There is only one free lunch in investing: diversification and a diversified portfolio. When thinking about how to invest one’s money, most people think about which stocks to buy- in the sense of the hot tips of today and the potential stars of tomorrow. Less thought is put into building a robust portfolio that will stand the test of time: policy changes, changing economic conditions, emerging new technologies, and deprecated business models can all impact individual investment performances.

There is no way of predicting the future. Instead of relying on luck, there are ways to improve your odds: the magic word is diversification. With this article, we try to give you the basic knowledge for creating a robust, diversified portfolio.

Performance of single Stocks

Let’s start with a look at the performance of single stocks. Imagine you are back in 1990 and choose a stock to invest in. We could have selected Procter & Gamble. Or Goodyear Tire & Rubber Co., Or maybe split the money and buy both.

Look at how our investment would have unfolded during these 31 years.


Above graph shows the cumulative monthly returns. As we can see, Procter & Gamble would have been a good choice- you would have made a 39x! With Goodyear, however, things wouldn’t look so bright: a meager 1.9x. Keep in mind that this are real returns: the results are adjusted for stock splits, dividends and inflation (however tax and trading fees are not considered).

With the knowledge of 1990, there was no way of forecasting which stock would thrive- and which one would wither. If we had bought both stocks, the resulting returns would look like the green line- each dollar invested would have brought 20. Less than PG alone, but way better than GT. If back in 1990 we would have had the choice of buying only PG or only GT or both of them 50:50- the latter would have been a rational choice.

Stocks, Sectors and industries

Both Companies operate in very different industries: Procter & Gamble produces household & personal products, part of the so called non-cyclical “Consumer Staples” sector. Goodyear, as part of the auto components industry on the other hand, belongs to the “Consumer Discretionary” sector. Companies belonging to different sectors tend to behave differently to changing economic conditions, like a growing/ shrinking economy or rising/falling inflation.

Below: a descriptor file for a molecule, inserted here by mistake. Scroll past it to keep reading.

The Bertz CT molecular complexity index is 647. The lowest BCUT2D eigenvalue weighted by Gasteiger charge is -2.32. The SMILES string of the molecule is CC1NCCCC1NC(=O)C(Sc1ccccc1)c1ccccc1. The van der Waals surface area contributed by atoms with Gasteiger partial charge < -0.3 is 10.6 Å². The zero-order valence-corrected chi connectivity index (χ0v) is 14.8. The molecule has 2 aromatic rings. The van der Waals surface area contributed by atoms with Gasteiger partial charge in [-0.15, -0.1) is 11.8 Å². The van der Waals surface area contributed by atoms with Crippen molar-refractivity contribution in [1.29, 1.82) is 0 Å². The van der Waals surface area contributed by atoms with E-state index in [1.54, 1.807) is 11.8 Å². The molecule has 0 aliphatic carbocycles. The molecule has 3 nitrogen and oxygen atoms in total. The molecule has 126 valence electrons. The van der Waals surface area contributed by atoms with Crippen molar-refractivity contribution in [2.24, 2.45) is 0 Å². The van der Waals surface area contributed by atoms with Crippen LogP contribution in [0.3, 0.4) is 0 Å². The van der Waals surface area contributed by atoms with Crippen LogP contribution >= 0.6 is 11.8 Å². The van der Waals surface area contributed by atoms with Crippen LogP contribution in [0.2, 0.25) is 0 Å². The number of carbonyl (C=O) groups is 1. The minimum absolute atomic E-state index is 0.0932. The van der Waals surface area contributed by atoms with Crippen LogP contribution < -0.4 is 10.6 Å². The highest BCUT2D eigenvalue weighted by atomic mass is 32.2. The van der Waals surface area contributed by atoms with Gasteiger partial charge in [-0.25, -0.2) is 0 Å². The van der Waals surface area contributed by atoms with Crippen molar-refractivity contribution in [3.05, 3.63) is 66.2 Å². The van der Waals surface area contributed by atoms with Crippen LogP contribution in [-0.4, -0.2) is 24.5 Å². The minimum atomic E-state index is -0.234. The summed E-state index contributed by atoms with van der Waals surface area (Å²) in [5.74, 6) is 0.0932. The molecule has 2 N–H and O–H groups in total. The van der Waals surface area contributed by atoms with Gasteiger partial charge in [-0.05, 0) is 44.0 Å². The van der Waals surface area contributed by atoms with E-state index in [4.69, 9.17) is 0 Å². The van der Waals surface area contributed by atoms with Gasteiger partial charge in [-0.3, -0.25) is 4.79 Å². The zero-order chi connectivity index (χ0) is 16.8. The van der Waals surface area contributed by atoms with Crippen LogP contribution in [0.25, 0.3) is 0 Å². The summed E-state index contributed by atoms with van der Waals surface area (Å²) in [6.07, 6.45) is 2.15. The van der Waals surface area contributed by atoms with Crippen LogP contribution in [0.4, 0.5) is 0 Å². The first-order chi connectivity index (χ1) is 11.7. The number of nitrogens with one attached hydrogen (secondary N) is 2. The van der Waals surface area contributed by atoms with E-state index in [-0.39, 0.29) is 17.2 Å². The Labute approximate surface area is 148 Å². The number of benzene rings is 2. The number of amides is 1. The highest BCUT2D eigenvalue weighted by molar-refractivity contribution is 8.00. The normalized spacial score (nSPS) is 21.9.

Thus it makes sense to diversify your investments  into different sectors, and different countries/ regions of the world. You can find the full Global Industry Classification Standard online, providing a full taxonomy for most companies you can buy stocks of.

Admittedly, this is a very simplified example, but lets start easy and increase complexity while we move on. As you can see, by diversifying we reduced the volatility of the overall portfolio, and the risk of choosing the wrong stock and thus losing money.

From individual stocks to indices

What if we look at a basket of stocks? For example let´s have a look at the Standard & Poor´s 500- a very broad stock index covering the biggest companies in the US. Let´s have a look a it´s 30 year performance (compared to above mini portfolio of PG and GT):

We can see two effects: compared to the mini portfolio, the S&P 500 returns are lower (around 13x). While the curve looks somewhat smoother, in general both graphs look very similar in their ups and downs. Why is that? Shouldn´t be 500 individual stocks enough to smooth out the effects of thriving and withering companies?

We can see two effects: compared to the mini portfolio, the S&P 500 returns are lower (around 13x). While the curve looks somewhat smoother, in general both graphs look very similar in their ups and downs. Why is that? Shouldn´t be 500 individual stocks enough to smooth out the effects of thriving and withering companies?

Diversifying Asset Classes